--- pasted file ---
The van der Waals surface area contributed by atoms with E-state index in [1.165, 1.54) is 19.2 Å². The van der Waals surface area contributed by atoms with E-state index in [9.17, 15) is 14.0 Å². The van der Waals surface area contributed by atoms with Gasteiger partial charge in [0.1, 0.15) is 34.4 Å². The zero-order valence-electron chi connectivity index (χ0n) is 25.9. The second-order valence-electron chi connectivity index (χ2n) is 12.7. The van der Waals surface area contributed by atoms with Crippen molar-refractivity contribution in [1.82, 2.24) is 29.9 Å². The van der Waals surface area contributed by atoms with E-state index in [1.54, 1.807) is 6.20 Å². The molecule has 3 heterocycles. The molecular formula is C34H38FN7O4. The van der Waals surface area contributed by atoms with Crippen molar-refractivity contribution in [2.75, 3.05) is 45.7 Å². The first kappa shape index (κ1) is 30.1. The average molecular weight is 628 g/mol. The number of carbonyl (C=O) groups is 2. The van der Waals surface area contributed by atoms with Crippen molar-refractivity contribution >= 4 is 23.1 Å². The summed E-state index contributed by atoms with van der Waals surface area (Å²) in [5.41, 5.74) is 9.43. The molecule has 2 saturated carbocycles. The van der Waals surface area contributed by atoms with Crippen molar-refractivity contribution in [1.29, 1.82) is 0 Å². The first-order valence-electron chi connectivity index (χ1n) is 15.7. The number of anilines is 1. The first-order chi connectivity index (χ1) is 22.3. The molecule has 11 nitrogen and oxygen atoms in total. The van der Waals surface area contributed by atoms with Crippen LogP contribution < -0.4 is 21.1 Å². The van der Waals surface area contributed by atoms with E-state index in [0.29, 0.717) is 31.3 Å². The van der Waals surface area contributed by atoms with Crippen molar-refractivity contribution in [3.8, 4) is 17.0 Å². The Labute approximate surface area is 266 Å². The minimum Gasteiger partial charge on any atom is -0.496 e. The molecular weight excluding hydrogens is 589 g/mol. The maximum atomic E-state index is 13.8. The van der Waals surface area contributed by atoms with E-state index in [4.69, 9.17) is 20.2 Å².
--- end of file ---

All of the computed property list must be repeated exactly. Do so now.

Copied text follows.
The van der Waals surface area contributed by atoms with E-state index in [1.165, 1.54) is 19.2 Å². The van der Waals surface area contributed by atoms with E-state index in [9.17, 15) is 14.0 Å². The van der Waals surface area contributed by atoms with Gasteiger partial charge in [0.1, 0.15) is 34.4 Å². The zero-order valence-electron chi connectivity index (χ0n) is 25.9. The second-order valence-electron chi connectivity index (χ2n) is 12.7. The van der Waals surface area contributed by atoms with Crippen molar-refractivity contribution in [1.82, 2.24) is 29.9 Å². The van der Waals surface area contributed by atoms with E-state index in [1.54, 1.807) is 6.20 Å². The molecule has 3 heterocycles. The molecular formula is C34H38FN7O4. The van der Waals surface area contributed by atoms with Crippen molar-refractivity contribution in [2.75, 3.05) is 45.7 Å². The first kappa shape index (κ1) is 30.1. The average molecular weight is 628 g/mol. The number of carbonyl (C=O) groups is 2. The van der Waals surface area contributed by atoms with Crippen molar-refractivity contribution >= 4 is 23.1 Å². The summed E-state index contributed by atoms with van der Waals surface area (Å²) in [5.41, 5.74) is 9.43. The molecule has 2 saturated carbocycles. The van der Waals surface area contributed by atoms with Crippen molar-refractivity contribution in [1.29, 1.82) is 0 Å². The first-order valence-electron chi connectivity index (χ1n) is 15.7. The number of anilines is 1. The first-order chi connectivity index (χ1) is 22.3. The molecule has 11 nitrogen and oxygen atoms in total. The van der Waals surface area contributed by atoms with Crippen LogP contribution < -0.4 is 21.1 Å². The van der Waals surface area contributed by atoms with E-state index in [0.29, 0.717) is 31.3 Å². The van der Waals surface area contributed by atoms with Crippen molar-refractivity contribution in [3.8, 4) is 17.0 Å². The Labute approximate surface area is 266 Å². The minimum Gasteiger partial charge on any atom is -0.496 e. The molecular weight excluding hydrogens is 589 g/mol. The maximum atomic E-state index is 13.8. The van der Waals surface area contributed by atoms with E-state index in [4.69, 9.17) is 20.2 Å².